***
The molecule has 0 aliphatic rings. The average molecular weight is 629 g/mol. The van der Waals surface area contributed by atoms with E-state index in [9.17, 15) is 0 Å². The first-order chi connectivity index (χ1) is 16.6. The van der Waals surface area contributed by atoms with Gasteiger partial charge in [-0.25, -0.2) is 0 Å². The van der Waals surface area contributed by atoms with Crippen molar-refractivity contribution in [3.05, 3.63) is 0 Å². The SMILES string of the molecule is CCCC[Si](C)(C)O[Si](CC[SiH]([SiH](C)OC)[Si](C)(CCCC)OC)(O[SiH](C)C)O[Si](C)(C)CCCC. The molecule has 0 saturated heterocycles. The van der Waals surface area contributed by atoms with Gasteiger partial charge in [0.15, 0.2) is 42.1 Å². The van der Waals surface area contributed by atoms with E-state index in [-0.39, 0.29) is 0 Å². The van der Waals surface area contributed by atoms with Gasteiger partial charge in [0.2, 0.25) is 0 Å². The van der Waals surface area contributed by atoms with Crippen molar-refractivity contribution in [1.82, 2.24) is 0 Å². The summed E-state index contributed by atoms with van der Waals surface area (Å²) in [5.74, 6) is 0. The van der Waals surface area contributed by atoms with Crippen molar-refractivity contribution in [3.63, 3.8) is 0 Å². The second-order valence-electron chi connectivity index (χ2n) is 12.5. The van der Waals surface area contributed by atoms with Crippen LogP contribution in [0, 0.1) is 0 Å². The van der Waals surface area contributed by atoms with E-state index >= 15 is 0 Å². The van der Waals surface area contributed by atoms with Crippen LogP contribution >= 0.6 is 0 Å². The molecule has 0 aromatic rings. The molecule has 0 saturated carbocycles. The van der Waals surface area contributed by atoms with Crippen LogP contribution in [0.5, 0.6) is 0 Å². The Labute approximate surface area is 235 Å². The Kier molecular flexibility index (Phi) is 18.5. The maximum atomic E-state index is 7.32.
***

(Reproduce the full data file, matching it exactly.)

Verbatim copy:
The molecule has 0 aliphatic rings. The average molecular weight is 629 g/mol. The van der Waals surface area contributed by atoms with E-state index in [9.17, 15) is 0 Å². The first-order chi connectivity index (χ1) is 16.6. The van der Waals surface area contributed by atoms with Gasteiger partial charge in [-0.25, -0.2) is 0 Å². The van der Waals surface area contributed by atoms with Crippen molar-refractivity contribution in [3.05, 3.63) is 0 Å². The SMILES string of the molecule is CCCC[Si](C)(C)O[Si](CC[SiH]([SiH](C)OC)[Si](C)(CCCC)OC)(O[SiH](C)C)O[Si](C)(C)CCCC. The molecule has 0 saturated heterocycles. The van der Waals surface area contributed by atoms with Gasteiger partial charge in [0.15, 0.2) is 42.1 Å². The van der Waals surface area contributed by atoms with E-state index in [-0.39, 0.29) is 0 Å². The van der Waals surface area contributed by atoms with Gasteiger partial charge in [0.2, 0.25) is 0 Å². The van der Waals surface area contributed by atoms with Crippen molar-refractivity contribution in [1.82, 2.24) is 0 Å². The summed E-state index contributed by atoms with van der Waals surface area (Å²) in [5.74, 6) is 0. The van der Waals surface area contributed by atoms with Crippen molar-refractivity contribution in [3.63, 3.8) is 0 Å². The second-order valence-electron chi connectivity index (χ2n) is 12.5. The van der Waals surface area contributed by atoms with Crippen LogP contribution in [0, 0.1) is 0 Å². The van der Waals surface area contributed by atoms with E-state index >= 15 is 0 Å². The van der Waals surface area contributed by atoms with Crippen LogP contribution >= 0.6 is 0 Å². The molecule has 0 aromatic rings. The molecule has 0 saturated carbocycles. The van der Waals surface area contributed by atoms with Crippen LogP contribution in [0.5, 0.6) is 0 Å². The Labute approximate surface area is 235 Å². The Kier molecular flexibility index (Phi) is 18.5. The maximum atomic E-state index is 7.32.